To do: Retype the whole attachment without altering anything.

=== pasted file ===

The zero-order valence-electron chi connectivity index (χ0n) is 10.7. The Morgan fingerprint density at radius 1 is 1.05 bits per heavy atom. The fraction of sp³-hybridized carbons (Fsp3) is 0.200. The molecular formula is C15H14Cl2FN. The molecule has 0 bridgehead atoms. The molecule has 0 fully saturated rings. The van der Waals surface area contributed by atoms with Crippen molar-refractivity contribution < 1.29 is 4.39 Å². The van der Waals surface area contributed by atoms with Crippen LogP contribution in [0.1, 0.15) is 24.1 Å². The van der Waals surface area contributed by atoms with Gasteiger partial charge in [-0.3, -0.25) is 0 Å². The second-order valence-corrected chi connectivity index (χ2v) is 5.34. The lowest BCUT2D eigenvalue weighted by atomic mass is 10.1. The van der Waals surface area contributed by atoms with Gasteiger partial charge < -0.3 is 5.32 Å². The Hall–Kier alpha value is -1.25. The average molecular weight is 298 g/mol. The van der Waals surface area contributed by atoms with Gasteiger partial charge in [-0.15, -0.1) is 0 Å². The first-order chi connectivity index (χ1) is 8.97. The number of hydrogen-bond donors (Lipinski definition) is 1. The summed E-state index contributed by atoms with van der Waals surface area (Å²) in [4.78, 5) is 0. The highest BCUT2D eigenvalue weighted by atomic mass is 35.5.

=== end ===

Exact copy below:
The zero-order valence-electron chi connectivity index (χ0n) is 10.7. The Morgan fingerprint density at radius 1 is 1.05 bits per heavy atom. The fraction of sp³-hybridized carbons (Fsp3) is 0.200. The molecular formula is C15H14Cl2FN. The molecule has 0 bridgehead atoms. The molecule has 0 fully saturated rings. The van der Waals surface area contributed by atoms with Crippen molar-refractivity contribution < 1.29 is 4.39 Å². The van der Waals surface area contributed by atoms with Crippen LogP contribution in [0.1, 0.15) is 24.1 Å². The van der Waals surface area contributed by atoms with Gasteiger partial charge in [-0.3, -0.25) is 0 Å². The second-order valence-corrected chi connectivity index (χ2v) is 5.34. The lowest BCUT2D eigenvalue weighted by atomic mass is 10.1. The van der Waals surface area contributed by atoms with Gasteiger partial charge < -0.3 is 5.32 Å². The Hall–Kier alpha value is -1.25. The average molecular weight is 298 g/mol. The van der Waals surface area contributed by atoms with Gasteiger partial charge in [-0.15, -0.1) is 0 Å². The first-order chi connectivity index (χ1) is 8.97. The number of hydrogen-bond donors (Lipinski definition) is 1. The summed E-state index contributed by atoms with van der Waals surface area (Å²) in [4.78, 5) is 0. The highest BCUT2D eigenvalue weighted by atomic mass is 35.5.